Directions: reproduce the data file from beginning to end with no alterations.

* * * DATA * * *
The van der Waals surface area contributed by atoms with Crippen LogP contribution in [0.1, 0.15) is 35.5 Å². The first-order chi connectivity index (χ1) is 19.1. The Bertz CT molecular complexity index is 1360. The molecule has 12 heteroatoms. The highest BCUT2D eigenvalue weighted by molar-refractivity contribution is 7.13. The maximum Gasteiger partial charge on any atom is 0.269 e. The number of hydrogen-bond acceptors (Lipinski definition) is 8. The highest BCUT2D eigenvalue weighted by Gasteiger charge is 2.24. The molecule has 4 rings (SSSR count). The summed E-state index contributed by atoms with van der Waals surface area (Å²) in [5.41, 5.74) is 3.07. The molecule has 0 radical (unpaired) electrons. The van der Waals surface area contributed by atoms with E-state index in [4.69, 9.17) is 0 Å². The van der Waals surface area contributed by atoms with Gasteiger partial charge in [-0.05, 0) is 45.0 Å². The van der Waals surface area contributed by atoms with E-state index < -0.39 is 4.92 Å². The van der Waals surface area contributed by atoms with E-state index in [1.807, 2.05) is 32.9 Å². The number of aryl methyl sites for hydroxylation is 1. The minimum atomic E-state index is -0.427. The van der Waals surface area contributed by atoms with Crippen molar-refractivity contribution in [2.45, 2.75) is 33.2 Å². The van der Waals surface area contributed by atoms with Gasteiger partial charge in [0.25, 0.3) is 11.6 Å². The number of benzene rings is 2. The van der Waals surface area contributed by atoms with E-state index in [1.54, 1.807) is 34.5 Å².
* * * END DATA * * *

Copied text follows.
The van der Waals surface area contributed by atoms with Crippen LogP contribution in [0.1, 0.15) is 35.5 Å². The first-order chi connectivity index (χ1) is 19.1. The Bertz CT molecular complexity index is 1360. The molecule has 12 heteroatoms. The highest BCUT2D eigenvalue weighted by molar-refractivity contribution is 7.13. The maximum Gasteiger partial charge on any atom is 0.269 e. The number of hydrogen-bond acceptors (Lipinski definition) is 8. The highest BCUT2D eigenvalue weighted by Gasteiger charge is 2.24. The molecule has 4 rings (SSSR count). The summed E-state index contributed by atoms with van der Waals surface area (Å²) in [5.41, 5.74) is 3.07. The molecule has 0 radical (unpaired) electrons. The van der Waals surface area contributed by atoms with E-state index in [4.69, 9.17) is 0 Å². The van der Waals surface area contributed by atoms with Gasteiger partial charge in [-0.05, 0) is 45.0 Å². The van der Waals surface area contributed by atoms with E-state index < -0.39 is 4.92 Å². The van der Waals surface area contributed by atoms with E-state index in [1.807, 2.05) is 32.9 Å². The number of aryl methyl sites for hydroxylation is 1. The minimum atomic E-state index is -0.427. The van der Waals surface area contributed by atoms with Crippen molar-refractivity contribution in [2.45, 2.75) is 33.2 Å². The van der Waals surface area contributed by atoms with Gasteiger partial charge in [0.25, 0.3) is 11.6 Å². The number of benzene rings is 2. The van der Waals surface area contributed by atoms with E-state index in [1.54, 1.807) is 34.5 Å².